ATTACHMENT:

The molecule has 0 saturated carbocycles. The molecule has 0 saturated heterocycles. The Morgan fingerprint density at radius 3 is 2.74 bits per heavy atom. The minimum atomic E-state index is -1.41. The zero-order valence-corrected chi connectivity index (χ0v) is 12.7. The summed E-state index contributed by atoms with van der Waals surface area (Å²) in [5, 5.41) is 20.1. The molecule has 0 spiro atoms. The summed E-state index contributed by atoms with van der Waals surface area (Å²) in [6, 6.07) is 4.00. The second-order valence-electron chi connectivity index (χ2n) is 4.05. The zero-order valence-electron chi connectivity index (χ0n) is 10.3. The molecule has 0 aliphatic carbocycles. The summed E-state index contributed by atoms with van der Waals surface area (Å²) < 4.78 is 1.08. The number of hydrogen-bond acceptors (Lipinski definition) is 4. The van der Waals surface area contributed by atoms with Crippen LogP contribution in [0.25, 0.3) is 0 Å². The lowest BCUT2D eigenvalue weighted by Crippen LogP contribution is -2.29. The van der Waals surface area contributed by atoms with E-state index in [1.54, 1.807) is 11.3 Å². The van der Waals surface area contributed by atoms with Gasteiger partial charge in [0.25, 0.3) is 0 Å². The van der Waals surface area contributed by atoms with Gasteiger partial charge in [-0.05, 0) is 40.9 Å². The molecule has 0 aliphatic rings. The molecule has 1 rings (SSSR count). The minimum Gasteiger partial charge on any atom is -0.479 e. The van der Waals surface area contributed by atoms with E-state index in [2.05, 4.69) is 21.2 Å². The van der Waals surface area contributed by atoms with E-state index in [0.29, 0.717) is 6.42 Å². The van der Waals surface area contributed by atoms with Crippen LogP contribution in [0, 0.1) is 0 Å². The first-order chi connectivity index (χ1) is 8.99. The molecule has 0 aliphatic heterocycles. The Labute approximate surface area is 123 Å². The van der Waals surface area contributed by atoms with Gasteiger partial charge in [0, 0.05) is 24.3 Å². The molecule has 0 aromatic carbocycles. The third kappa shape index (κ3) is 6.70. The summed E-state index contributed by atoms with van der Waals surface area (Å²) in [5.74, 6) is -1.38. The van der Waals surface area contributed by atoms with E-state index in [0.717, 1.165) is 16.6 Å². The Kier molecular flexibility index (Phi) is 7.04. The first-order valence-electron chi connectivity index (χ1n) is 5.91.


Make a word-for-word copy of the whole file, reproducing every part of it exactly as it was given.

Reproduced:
The molecule has 0 saturated carbocycles. The molecule has 0 saturated heterocycles. The Morgan fingerprint density at radius 3 is 2.74 bits per heavy atom. The minimum atomic E-state index is -1.41. The zero-order valence-corrected chi connectivity index (χ0v) is 12.7. The summed E-state index contributed by atoms with van der Waals surface area (Å²) in [5, 5.41) is 20.1. The molecule has 0 spiro atoms. The summed E-state index contributed by atoms with van der Waals surface area (Å²) in [6, 6.07) is 4.00. The second-order valence-electron chi connectivity index (χ2n) is 4.05. The zero-order valence-electron chi connectivity index (χ0n) is 10.3. The molecule has 0 aliphatic carbocycles. The summed E-state index contributed by atoms with van der Waals surface area (Å²) < 4.78 is 1.08. The number of hydrogen-bond acceptors (Lipinski definition) is 4. The van der Waals surface area contributed by atoms with Crippen LogP contribution in [0.25, 0.3) is 0 Å². The lowest BCUT2D eigenvalue weighted by Crippen LogP contribution is -2.29. The van der Waals surface area contributed by atoms with E-state index in [1.54, 1.807) is 11.3 Å². The van der Waals surface area contributed by atoms with Gasteiger partial charge in [0.25, 0.3) is 0 Å². The van der Waals surface area contributed by atoms with Gasteiger partial charge in [-0.05, 0) is 40.9 Å². The molecule has 0 aliphatic rings. The molecule has 1 rings (SSSR count). The minimum Gasteiger partial charge on any atom is -0.479 e. The van der Waals surface area contributed by atoms with E-state index in [2.05, 4.69) is 21.2 Å². The van der Waals surface area contributed by atoms with E-state index in [0.29, 0.717) is 6.42 Å². The van der Waals surface area contributed by atoms with Crippen LogP contribution in [0, 0.1) is 0 Å². The first-order chi connectivity index (χ1) is 8.99. The molecule has 0 aliphatic heterocycles. The Labute approximate surface area is 123 Å². The van der Waals surface area contributed by atoms with Gasteiger partial charge in [0, 0.05) is 24.3 Å². The molecule has 0 aromatic carbocycles. The third kappa shape index (κ3) is 6.70. The summed E-state index contributed by atoms with van der Waals surface area (Å²) in [5.74, 6) is -1.38. The van der Waals surface area contributed by atoms with E-state index in [0.717, 1.165) is 16.6 Å². The Kier molecular flexibility index (Phi) is 7.04. The first-order valence-electron chi connectivity index (χ1n) is 5.91.